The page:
Let’s have a look at the big picture. Websites are usually translated as part of the localisation process, which means that the text is just one of many items to consider. The layout, technical aspects, cultural references and visuals are all equally important and will have to be adapted to the target audience. So, how to deal with graphics when you localise or translate a website?
Worth a thousand words
Graphics and pictures are the key elements on every website. An average website visit lasts less than one minute, but the users need only 10 seconds to decide whether to stay on the page or not. In this time most website visitors will only read headlines or menu items and look at the layout and graphics. And that’s why appropriate and eye-catching visuals play such an important role in website design. The same rules apply for creating websites in another language version. Again, all factors have to play out in 8 to 10 seconds to convince the user to stay on the page. But now the task gets more complicated, as you have to deal with another culture, another language and different browsing habits.
Getting the picture
And this is where the journey through graphic localisation begins. Let’s look at two scenarios. In the first case you’ll work with a localisation team and graphic localisation will be assigned to a localisation engineer or a graphic designer. Then all you have to worry about is the image description contained in the ALT tag and the final review of the localised website to ensure that all images display well and are appropriate for the target culture. In the case of image description you’ll have to translate the text behind the ALT tag (in HTML represented as: <img src = “image.jpg” alt=”short image description”>). It’s an alternative text for an image which informs the search engine about the content represented on the graphic. The text may be displayed on the website e.g. when the graphic can’t be loaded. It’s also important for SEO purposes and better search results. And that’s why your translation will need to be equally effective as the original one. To find the best solution, try to browse images from the target language websites to see what kind of descriptions are the most adequate. Plus, remember to keep your text short, informative and meaningful.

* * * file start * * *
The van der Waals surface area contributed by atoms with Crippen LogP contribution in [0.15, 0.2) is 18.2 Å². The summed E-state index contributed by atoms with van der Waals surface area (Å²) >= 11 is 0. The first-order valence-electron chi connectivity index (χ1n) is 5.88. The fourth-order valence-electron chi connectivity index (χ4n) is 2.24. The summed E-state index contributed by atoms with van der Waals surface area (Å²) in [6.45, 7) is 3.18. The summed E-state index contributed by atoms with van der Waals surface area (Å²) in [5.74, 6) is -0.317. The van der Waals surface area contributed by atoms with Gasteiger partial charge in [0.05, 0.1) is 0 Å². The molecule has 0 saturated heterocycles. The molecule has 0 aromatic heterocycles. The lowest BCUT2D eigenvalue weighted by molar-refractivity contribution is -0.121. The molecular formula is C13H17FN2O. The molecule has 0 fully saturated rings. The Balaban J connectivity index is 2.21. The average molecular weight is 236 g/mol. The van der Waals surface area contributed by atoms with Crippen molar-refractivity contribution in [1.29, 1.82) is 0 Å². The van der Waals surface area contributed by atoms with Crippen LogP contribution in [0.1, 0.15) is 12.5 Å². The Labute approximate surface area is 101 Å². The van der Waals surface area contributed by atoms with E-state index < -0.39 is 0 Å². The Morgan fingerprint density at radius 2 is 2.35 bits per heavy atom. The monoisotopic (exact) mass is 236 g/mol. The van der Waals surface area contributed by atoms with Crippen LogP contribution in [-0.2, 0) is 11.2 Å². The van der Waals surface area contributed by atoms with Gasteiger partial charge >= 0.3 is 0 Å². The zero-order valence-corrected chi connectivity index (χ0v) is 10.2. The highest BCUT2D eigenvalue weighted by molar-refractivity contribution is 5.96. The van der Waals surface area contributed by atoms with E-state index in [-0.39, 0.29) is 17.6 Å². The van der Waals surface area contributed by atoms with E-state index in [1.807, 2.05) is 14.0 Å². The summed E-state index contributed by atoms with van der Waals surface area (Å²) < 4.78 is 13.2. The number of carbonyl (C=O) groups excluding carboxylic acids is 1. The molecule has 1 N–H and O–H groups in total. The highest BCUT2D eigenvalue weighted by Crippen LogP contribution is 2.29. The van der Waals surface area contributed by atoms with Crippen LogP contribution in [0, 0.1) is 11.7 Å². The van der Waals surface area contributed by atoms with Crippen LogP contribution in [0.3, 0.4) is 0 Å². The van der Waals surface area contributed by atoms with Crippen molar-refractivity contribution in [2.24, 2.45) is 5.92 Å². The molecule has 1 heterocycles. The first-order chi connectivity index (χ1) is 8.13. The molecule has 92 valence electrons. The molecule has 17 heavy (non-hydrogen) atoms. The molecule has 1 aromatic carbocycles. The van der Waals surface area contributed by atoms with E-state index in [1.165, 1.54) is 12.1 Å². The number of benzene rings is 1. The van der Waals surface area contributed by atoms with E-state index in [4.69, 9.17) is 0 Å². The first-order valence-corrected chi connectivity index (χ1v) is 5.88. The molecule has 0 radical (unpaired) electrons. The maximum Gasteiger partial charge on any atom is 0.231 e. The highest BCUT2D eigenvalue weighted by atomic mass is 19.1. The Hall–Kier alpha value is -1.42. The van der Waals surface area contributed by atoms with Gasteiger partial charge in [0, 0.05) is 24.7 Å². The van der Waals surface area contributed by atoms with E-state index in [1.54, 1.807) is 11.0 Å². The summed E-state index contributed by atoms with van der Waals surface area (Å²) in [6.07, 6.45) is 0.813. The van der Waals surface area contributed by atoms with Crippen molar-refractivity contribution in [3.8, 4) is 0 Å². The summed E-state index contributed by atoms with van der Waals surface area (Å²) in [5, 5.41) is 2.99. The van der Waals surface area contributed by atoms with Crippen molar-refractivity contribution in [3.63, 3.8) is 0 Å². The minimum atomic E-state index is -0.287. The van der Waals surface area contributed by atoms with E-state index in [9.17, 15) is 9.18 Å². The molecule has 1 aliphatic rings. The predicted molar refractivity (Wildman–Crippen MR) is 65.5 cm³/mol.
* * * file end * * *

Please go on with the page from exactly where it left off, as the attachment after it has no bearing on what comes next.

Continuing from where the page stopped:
In the second scenario, when you work on your own and have no localisation team to consult with, you’ll need to analyse the images before you proceed with text translation. First, check if the images will be attractive to the target audience. Maybe the website has too many images? Maybe some scenes look unrealistic? Too many skyscrapers and red post boxes, which are not as common in the target culture as in the US? Clothing and interiors presented on the images are not very typical of your target culture? Then propose an ideal picture, a better and adapted version of the message depicted by the graphic. Consult your ideas with the customer, explaining why all the changes are necessary. And then agree who will be responsible for delivering the new graphics: your customer, you or a third party.
Once the graphics are localised, come up with an effective image description and do the final check to ensure that the pictures localised by you really speak louder than words. That is, louder than the words of your target audience.
Do you want to learn more how to translate and localise websites? Check out my online course How to translate and localise websites!